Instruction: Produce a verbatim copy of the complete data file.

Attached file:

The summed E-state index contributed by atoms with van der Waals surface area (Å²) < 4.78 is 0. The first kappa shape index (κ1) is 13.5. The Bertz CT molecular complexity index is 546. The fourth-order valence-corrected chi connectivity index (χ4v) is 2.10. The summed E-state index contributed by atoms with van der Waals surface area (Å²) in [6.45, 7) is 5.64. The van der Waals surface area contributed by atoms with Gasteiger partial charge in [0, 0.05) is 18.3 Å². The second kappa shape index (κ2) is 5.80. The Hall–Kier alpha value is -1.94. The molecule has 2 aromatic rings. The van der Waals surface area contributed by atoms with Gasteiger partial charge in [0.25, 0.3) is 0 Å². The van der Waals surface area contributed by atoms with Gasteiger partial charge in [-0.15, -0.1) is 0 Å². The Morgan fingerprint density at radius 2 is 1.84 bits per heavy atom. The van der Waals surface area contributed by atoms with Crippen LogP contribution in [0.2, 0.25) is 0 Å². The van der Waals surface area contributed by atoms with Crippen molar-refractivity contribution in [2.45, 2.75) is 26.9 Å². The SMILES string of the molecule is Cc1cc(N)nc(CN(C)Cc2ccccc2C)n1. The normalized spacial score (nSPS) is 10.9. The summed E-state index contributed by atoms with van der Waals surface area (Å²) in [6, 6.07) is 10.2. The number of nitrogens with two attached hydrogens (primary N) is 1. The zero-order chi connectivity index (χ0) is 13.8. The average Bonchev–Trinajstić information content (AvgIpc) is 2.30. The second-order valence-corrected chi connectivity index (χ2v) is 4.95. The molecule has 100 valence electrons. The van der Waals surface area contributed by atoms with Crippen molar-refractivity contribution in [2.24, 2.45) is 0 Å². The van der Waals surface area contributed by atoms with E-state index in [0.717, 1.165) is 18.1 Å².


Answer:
The summed E-state index contributed by atoms with van der Waals surface area (Å²) < 4.78 is 0. The first kappa shape index (κ1) is 13.5. The Bertz CT molecular complexity index is 546. The fourth-order valence-corrected chi connectivity index (χ4v) is 2.10. The summed E-state index contributed by atoms with van der Waals surface area (Å²) in [6.45, 7) is 5.64. The van der Waals surface area contributed by atoms with Gasteiger partial charge in [0, 0.05) is 18.3 Å². The second kappa shape index (κ2) is 5.80. The Hall–Kier alpha value is -1.94. The molecule has 2 aromatic rings. The van der Waals surface area contributed by atoms with Gasteiger partial charge in [0.25, 0.3) is 0 Å². The van der Waals surface area contributed by atoms with Gasteiger partial charge in [-0.15, -0.1) is 0 Å². The Morgan fingerprint density at radius 2 is 1.84 bits per heavy atom. The van der Waals surface area contributed by atoms with Crippen LogP contribution in [0.2, 0.25) is 0 Å². The van der Waals surface area contributed by atoms with Crippen molar-refractivity contribution in [2.45, 2.75) is 26.9 Å². The SMILES string of the molecule is Cc1cc(N)nc(CN(C)Cc2ccccc2C)n1. The normalized spacial score (nSPS) is 10.9. The summed E-state index contributed by atoms with van der Waals surface area (Å²) in [6, 6.07) is 10.2. The number of nitrogens with two attached hydrogens (primary N) is 1. The zero-order chi connectivity index (χ0) is 13.8. The average Bonchev–Trinajstić information content (AvgIpc) is 2.30. The second-order valence-corrected chi connectivity index (χ2v) is 4.95. The molecule has 100 valence electrons. The van der Waals surface area contributed by atoms with Crippen molar-refractivity contribution in [2.24, 2.45) is 0 Å². The van der Waals surface area contributed by atoms with E-state index in [0.717, 1.165) is 18.1 Å².